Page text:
Bed Bug Info

What are Bed Bugs?

The adult insects have oval-shaped bodies with no wings. Prior to feeding, they are about 1/4 inch long and flat as paper. After feeding, they turn dark red and become bloated. Eggs are whitish, pear-shaped and about the size of a pinhead. Clusters of 10 to 50 eggs can be found in cracks and crevices. Bed bugs have a one-year life span during which a female can lay 200 to 400 eggs depending on food supply and temperature. Eggs hatch in about 10 days.

What do Bed Bugs eat?

Bed bugs prefer to feed on human blood, but will also bite mammals and birds. They can survive up to six months without feeding. Bed bugs bite at night, and will bite all over a human body, especially around the face, neck, upper torso, arms and hands. Both male and female bed bugs bite.

What do bites look like?

When bed bugs bite, they inject saliva, causing the skin to become irritated and inflamed. Individual responses to bed bug bites will vary. The bite may go unnoticed, or be mistaken for flea or mosquito bites or other skin conditions. Four types of skin rashes or reactions have been described:

The most common rash is made up of localized red and itchy flat sores. The classic bed bug bites could be presented in a linear fashion in a group of three, which is called “breakfast, lunch, and dinner.”

Small, raised red swollen bumps are also common.

In rare cases, people may develop large raised, often itchy, red welts.

People with a high sensitivity to bed bug saliva may develop a lump filled with blood or fluid.

How do I treat Bed Bug bites?

Most bed bug bites go away by themselves and don’t need treatment. Keep the skin clean and try not to scratch. If the bites are very itchy, your doctor may prescribe cream or antihistamines to relieve the itchiness. Oral antibiotics may be prescribed for any secondary skin infection caused by excessive scratching.

How do Bed Bugs get into my home?

Bed bugs are often carried into a home on objects such as furniture and clothing. If you think you have a bed bug problem, check for live bed bugs or shells in the following areas:

Seams, creases, tufts and folds of mattresses and box springs

Cracks in the bed frame and head board

Under chairs, couches, beds, dust covers

Between the cushions of couches and chairs

Under area rugs and the edges of carpets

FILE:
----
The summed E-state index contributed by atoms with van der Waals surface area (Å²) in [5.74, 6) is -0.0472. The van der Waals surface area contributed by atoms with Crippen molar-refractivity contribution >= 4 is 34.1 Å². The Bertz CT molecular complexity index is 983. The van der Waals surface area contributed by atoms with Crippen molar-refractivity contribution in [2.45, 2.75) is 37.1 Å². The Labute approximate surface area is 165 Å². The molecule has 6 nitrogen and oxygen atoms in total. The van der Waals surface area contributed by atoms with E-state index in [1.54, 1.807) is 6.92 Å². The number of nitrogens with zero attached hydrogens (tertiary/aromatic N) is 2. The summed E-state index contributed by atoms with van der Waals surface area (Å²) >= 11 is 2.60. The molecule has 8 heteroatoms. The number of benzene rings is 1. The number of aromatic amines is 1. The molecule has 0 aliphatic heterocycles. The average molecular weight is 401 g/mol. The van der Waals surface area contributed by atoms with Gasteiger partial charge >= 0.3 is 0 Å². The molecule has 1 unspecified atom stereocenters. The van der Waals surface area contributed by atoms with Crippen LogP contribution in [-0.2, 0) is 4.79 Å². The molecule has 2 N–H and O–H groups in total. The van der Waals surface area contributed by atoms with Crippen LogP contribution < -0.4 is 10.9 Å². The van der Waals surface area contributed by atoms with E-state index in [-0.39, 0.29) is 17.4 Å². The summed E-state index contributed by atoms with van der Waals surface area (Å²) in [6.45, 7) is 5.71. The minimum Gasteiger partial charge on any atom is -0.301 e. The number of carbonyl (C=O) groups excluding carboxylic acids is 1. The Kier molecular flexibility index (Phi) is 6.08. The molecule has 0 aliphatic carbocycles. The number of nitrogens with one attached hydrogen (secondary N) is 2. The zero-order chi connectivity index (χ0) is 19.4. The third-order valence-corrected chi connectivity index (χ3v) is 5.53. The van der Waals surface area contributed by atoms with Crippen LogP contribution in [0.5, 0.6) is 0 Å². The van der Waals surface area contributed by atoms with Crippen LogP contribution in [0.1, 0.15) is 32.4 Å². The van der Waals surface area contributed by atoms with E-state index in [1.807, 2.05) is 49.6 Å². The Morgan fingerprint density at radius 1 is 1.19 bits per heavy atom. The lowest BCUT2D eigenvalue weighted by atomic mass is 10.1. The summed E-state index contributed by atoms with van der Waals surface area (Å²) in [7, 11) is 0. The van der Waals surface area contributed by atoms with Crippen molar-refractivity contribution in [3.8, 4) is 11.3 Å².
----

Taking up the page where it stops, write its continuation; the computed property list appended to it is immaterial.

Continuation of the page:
In drawers

Behind baseboards, and around window and door casings, between the folds of curtains

Behind electrical plates and under loose wallpaper, paintings and posters

In cracks in plaster, in telephones, radios, and clocks

Bed bugs can also travel from apartment to apartment along pipes, electrical wiring and other openings. If the infestation is heavy, a sweet smell may be noticed in the room.

Can I get sick from Bed Bugs?

There are no known cases of infectious disease transmitted by bed bug bites. Most people are not aware that they have been bitten. Some people are more sensitive to the bite and may have a reaction at the site of the bite. Scratching the bitten areas can lead to infection.

What should I do if I have Bed Bugs in my home?

The best way to deal with bed bugs is an Integrated Pest Management (IPM) system, which uses a variety of techniques and products that don’t pose a risk to your health or the environment.

Consult with the local Health Unit or professional pest control company to confirm whether you do have bed bugs.

Inspect your mattress and bed frame, particularly the folds, crevices and underside where bed bugs hide.

Use a nozzle attachment on the vacuum to capture the bugs and their eggs. Vacuum all crevices on the mattress, bed frame, baseboards and any objects close to the bed. It’s important to vacuum every day and change the vacuum bag each time.

Wash all the sheets and blankets in the hottest water possible and dry them in a hot dryer for 20 minutes. Consider covering the pillows and mattress with a plastic cover.

Use caulking to seal all cracks and crevices between baseboards, on wood bed frames, floors and walls. Repair or remove peeling wallpaper, tighten loose light switch covers, and seal any openings where pipes, wires or other utilities come into the home (pay special attention to walls that are shared between apartments).

Set out glue boards or sticky tape (carpet tape) to catch bed bugs. Examine closely any items you bring into the home.

Check with a professional pest control service to look at options that don’t pose a risk to humans and the environment. If you choose to treat the infestation with an insecticide, call a pest control service for more information. Use the least toxic product available and follow the manufacturers’ instructions. Whether you use an Integrated Pest Management (IPM) system or an insecticide, you may continue to see living bed bugs for up to 10 days. This is normal. If you continue to see a large number of bugs after two weeks, contact a professional pest control service.

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